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Justices keep pace with past years' activity

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In the final days before its fiscal calendar year ended, the Indiana Supreme Court kept pace with past years’ activity levels.

While the state’s five justices are not obligated to decide cases by any date and they don’t have an official end of term as the U.S. Supreme Court does before a summer recess, the Indiana Supreme Court operates on a fiscal calendar that runs July 1 to June 30 and it’s common for the justices to wrap up long-standing and high-profile matters before that fiscal calendar runs down.

A review of rulings in the past five years shows the justices handed down 24 rulings by the end of June, consistent with the number and types of decisions issued during the past four years – 26, 23, 25, and 29 going back to 2007. That number had been as high as 32 June opinions in 2006.

Regardless of the specific number in June, the month’s flurry of activity follows fewer opinions in May – anywhere from nine to 20 in recent years – and the typical handful in the remaining summer months.

As they typically do, the justices tackled a range of activity – from sex offender registration requirements, record access for private third-parties in litigation, unanimous jury verdicts in child molesting cases, and business transactions being considered leases. Others involved the legality of cheek swabs under the Fourth Amendment and the state of Indiana’s public intoxication law.

One of the trends that has surfaced in the past two years has been the bundling of cases at the end of a fiscal year. In June, the related cases involved attorney fees in adult wrongful death cases and the justices determined those fees and litigation expenses can be recovered under state statute. The main ruling on that issue was Jeffery H. McCabe v. Commissioner, Indiana Dept. of Insurance, No. 49S02-1010-CV-602, and two other cases accompanied it.

This year, the high court in its final week maintained a trend in addressing at least one case where it had to either uphold or strike down a state statute. That came in The Matter of A.B. v. State , No. 71S00-1002-JV-00156, and the justices upheld three state statutes involving juvenile placements by judges and the authority the Department of Child Services has in those decisions.

The statute-constitutionality questions in past years came with the Indiana voter ID statute being upheld in 2010, the Indiana Sex Offender Registry Act being struck down on ex post facto grounds in 2009, and sweeping decisions in previous years on sentencing and annexation cases.

The justices do not take a summer recess and do hold arguments and decide cases in July and August, though those numbers are typically lower than at other times of the year.

A full review of the recent rulings can be found online at Indiana Lawyer’s website.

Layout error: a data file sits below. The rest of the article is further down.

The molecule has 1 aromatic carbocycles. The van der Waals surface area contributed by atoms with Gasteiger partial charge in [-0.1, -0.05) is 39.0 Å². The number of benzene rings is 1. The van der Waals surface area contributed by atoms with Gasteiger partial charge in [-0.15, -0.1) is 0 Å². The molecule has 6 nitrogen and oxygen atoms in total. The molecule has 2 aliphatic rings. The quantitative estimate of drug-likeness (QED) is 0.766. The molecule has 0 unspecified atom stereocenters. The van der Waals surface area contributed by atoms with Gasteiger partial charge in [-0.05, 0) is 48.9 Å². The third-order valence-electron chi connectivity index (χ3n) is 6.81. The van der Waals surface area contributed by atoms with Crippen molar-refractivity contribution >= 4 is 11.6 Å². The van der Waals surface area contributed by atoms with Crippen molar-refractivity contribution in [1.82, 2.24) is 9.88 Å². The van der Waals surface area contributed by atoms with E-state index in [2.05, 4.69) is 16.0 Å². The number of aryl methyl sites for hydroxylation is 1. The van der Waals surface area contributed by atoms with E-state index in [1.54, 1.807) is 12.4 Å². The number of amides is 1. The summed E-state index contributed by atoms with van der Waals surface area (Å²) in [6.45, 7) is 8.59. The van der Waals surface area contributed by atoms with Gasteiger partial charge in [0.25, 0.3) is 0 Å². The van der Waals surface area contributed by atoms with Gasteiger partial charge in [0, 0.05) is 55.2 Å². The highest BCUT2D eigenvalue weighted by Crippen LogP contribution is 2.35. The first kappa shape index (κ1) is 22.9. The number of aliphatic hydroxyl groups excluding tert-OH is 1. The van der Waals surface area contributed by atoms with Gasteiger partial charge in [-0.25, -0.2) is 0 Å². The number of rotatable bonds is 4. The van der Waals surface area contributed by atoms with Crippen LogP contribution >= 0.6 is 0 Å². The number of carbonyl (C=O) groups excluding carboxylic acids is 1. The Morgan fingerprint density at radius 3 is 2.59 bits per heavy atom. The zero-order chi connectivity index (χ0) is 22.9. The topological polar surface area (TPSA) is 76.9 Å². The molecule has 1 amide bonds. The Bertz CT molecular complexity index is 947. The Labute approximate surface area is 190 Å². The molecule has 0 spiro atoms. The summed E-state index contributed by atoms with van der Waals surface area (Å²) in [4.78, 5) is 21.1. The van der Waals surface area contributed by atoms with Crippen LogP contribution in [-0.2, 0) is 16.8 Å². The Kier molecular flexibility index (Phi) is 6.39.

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  1. Major social engineering imposed by judicial order well in advance of democratic change, has been the story of the whole post ww2 period. Contraception, desegregation, abortion, gay marriage: all rammed down the throats of Americans who didn't vote to change existing laws on any such thing, by the unelected lifetime tenure Supreme court heirarchs. Maybe people came to accept those things once imposed upon them, but, that's accommodation not acceptance; and surely not democracy. So let's quit lying to the kids telling them this is a democracy. Some sort of oligarchy, but no democracy that's for sure, and it never was. A bourgeois republic from day one.

  2. JD Massur, yes, brings to mind a similar stand at a Texas Mission in 1836. Or Vladivostok in 1918. As you seemingly gloat, to the victors go the spoils ... let the looting begin, right?

  3. I always wondered why high fence deer hunting was frowned upon? I guess you need to keep the population steady. If you don't, no one can enjoy hunting! Thanks for the post! Fence

  4. Whether you support "gay marriage" or not is not the issue. The issue is whether the SCOTUS can extract from an unmentionable somewhere the notion that the Constitution forbids government "interference" in the "right" to marry. Just imagine time-traveling to Philadelphia in 1787. Ask James Madison if the document he and his fellows just wrote allowed him- or forbade government to "interfere" with- his "right" to marry George Washington? He would have immediately- and justly- summoned the Sergeant-at-Arms to throw your sorry self out into the street. Far from being a day of liberation, this is a day of capitulation by the Rule of Law to the Rule of What's Happening Now.

  5. With today's ruling, AG Zoeller's arguments in the cases of Obamacare and Same-sex Marriage can be relegated to the ash heap of history. 0-fer

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